A new paper from McMaster University describes a cellular delivery system that can safely carry potent antibiotics throughout the body to selectively attack and kill bacteria. Physicists at McMaster University are essentially using red blood cells to conceal this antibiotic within turning them into stealth vehicles. The platform could help to address the ongoing antibiotic resistance crisis while avoiding the toxicity and harmful side effects of antibiotics. The technology could be used to fight particularly dangerous and often drug-resistant bacteria such as E. coli, which is responsible for many serious conditions such as pneumonia, gastroenteritis and bloodstream infections.

It could be also used for conditions such as IBS since traditional antibiotics delivery systems can often bring more harm than good in some cases. Antibiotics can disrupt the balance of the microbiome, leading to further symptoms of IBS and potentially causing new health problems. Additionally, overuse of antibiotics can lead to the development of antibiotic-resistant bacteria, which can make it more difficult to treat future infections effectively.


Krivic H, Himbert S, Sun R, Feigis M, Rheinstädter MC. Erythro-PmBs: A Selective Polymyxin B Delivery System Using Antibody-Conjugated Hybrid Erythrocyte Liposomes. ACS Infectious Diseases. 2022 Sep 29;8(10):2059-72.

Săndulescu O, Viziteu I, Streinu-Cercel A, Miron VD, Preoțescu LL, Chirca N, Albu SE, Craiu M, Streinu-Cercel A. Novel Antimicrobials, Drug Delivery Systems and Antivirulence Targets in the Pipeline—From Bench to Bedside. Applied Sciences. 2022 Nov 16;12(22):11615.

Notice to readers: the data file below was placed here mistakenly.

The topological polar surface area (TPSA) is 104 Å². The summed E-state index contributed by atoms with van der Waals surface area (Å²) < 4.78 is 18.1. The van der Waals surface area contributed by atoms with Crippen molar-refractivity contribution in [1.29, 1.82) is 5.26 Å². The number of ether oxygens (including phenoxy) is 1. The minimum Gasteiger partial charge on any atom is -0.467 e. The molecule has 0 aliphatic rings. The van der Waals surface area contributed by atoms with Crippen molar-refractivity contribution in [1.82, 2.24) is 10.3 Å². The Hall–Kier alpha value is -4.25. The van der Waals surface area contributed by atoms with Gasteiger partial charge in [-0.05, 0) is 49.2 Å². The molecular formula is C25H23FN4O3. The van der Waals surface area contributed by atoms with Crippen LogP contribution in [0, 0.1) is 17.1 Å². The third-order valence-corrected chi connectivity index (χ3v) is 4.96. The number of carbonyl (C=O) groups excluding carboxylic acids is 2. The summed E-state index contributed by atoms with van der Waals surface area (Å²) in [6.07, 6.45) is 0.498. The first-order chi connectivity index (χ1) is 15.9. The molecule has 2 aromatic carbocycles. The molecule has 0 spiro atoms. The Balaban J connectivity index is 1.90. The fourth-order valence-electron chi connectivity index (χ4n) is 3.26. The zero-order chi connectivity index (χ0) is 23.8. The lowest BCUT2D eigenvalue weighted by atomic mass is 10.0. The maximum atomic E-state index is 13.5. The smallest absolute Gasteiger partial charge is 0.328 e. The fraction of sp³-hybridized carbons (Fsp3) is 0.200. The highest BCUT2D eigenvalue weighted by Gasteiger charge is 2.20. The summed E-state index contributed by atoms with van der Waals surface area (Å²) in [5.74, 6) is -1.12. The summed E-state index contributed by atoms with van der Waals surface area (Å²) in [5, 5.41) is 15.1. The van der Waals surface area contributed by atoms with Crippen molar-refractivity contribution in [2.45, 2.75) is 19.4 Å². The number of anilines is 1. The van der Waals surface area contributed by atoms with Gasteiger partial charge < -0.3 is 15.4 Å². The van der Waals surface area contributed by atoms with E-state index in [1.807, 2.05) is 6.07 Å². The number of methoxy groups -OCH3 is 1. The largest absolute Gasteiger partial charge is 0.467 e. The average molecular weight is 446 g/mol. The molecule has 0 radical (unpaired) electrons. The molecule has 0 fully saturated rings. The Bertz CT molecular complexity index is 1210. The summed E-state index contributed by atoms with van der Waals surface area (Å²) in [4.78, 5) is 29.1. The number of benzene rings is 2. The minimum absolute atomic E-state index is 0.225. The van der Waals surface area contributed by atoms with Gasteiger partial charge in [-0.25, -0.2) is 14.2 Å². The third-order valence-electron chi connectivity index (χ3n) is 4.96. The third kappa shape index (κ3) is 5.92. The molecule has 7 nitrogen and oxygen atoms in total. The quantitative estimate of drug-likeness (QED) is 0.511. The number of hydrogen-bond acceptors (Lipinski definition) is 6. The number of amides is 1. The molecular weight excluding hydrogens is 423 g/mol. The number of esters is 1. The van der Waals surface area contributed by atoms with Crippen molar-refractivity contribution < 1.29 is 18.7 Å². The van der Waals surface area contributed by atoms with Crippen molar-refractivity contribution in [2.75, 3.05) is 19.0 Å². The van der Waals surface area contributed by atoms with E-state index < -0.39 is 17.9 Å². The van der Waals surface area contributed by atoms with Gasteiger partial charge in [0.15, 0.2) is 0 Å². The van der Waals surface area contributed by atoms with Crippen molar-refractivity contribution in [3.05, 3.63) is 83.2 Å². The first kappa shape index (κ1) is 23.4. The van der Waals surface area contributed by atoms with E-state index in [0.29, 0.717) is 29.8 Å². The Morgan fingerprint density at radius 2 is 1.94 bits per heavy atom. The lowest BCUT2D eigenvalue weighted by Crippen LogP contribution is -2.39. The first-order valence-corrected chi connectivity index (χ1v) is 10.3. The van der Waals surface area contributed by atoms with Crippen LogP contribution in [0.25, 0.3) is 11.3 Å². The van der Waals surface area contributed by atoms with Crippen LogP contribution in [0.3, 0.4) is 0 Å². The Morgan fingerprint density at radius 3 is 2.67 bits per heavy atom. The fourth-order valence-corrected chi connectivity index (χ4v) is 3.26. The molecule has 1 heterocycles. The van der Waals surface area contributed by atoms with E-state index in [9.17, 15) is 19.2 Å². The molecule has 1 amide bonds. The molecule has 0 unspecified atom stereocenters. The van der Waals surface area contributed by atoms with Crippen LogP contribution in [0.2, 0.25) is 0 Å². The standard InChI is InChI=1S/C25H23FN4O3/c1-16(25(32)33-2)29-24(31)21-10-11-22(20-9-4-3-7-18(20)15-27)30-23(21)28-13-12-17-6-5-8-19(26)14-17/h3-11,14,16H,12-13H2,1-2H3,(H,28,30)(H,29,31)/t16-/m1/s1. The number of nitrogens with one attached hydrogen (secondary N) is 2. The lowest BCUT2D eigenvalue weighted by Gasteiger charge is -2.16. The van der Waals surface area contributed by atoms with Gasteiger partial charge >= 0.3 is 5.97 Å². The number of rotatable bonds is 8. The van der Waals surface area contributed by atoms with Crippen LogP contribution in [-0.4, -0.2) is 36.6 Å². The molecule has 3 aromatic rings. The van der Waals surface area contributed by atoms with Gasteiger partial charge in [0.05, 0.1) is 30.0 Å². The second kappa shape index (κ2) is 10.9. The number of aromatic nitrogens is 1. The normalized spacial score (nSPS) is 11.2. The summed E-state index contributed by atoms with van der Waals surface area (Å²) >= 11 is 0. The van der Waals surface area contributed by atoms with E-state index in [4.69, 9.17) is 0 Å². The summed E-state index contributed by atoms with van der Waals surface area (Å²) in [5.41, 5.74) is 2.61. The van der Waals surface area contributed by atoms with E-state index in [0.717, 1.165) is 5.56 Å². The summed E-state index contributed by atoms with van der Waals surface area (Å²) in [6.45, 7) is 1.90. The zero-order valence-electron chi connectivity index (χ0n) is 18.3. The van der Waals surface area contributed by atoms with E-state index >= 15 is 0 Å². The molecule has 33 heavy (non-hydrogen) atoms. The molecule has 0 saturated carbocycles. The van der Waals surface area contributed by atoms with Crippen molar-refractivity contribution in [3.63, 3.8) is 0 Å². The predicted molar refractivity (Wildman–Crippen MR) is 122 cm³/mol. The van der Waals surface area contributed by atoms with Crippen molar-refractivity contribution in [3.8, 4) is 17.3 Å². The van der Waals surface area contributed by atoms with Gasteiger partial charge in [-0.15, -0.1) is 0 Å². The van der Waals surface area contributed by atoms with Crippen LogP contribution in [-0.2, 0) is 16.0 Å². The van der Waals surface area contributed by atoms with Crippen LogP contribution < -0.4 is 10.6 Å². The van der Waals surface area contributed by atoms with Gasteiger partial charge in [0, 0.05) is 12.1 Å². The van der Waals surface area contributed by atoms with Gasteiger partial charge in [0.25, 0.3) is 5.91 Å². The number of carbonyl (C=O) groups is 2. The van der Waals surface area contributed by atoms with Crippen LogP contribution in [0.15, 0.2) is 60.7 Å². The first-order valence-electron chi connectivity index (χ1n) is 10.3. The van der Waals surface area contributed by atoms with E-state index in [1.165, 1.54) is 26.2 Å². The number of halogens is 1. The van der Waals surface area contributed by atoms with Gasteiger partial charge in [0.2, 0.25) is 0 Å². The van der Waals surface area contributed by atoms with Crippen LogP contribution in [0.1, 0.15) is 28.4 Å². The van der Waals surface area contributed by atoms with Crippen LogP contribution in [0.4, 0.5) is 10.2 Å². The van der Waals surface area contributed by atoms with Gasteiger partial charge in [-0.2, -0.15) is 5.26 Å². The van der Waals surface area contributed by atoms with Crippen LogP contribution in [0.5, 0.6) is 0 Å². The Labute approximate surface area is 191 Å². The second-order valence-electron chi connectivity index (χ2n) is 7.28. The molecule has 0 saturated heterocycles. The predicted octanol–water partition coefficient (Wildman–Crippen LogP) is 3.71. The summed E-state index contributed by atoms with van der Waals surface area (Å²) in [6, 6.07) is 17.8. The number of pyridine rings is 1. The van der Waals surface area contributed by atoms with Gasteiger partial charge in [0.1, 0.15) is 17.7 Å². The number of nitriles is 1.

Săndulescu O, Streinu-Cercel A, Moțoi MM, Streinu-Cercel A, Preoțescu LL. Syndromic Testing in Infectious Diseases: From Diagnostic Stewardship to Antimicrobial Stewardship. Antibiotics. 2023 Jan;12(1):6.

Stealth-care system: Scientists test 'smart' red blood cells to deliver antibiotics that target specific bacteria (2022, October 31) retrieved 6 February 2023 from

Tuesday, January 10, 2023

Antibiotics and Bowel Disorders

Frequent use of antibiotics can increase the risk of developing microbiome-associated diseases in all age groups.

Studies have shown that antibiotic exposure in the prenatal period and during the first 2 years of life can significantly impact the risk of developing atopic and metabolic disorders later in life. The first 6 months of life appeared to be a critical period, as this is when the microbiome is most susceptible to irreversible changes. 

Studies of older children (such as 11,000 teens and pre-teens from Finland) have found that, instead of a specific age, the frequency of antibiotic use in the two years prior to the diagnosis of autoimmune disorders, was more strongly associated with risk. Exposures to cephalosporins, macrolides, and amoxicillin-clavulanic acid throughout childhood seemed to increase the likelihood of Juvenile Arthritis (JIA). Exposures to macrolides within two years before diagnosis showed minor association with other autoimmune disorders, including type 1 diabetes (DM), autoimmune thyroiditis (AIT), JIA, and inflammatory bowel diseases (IBD)).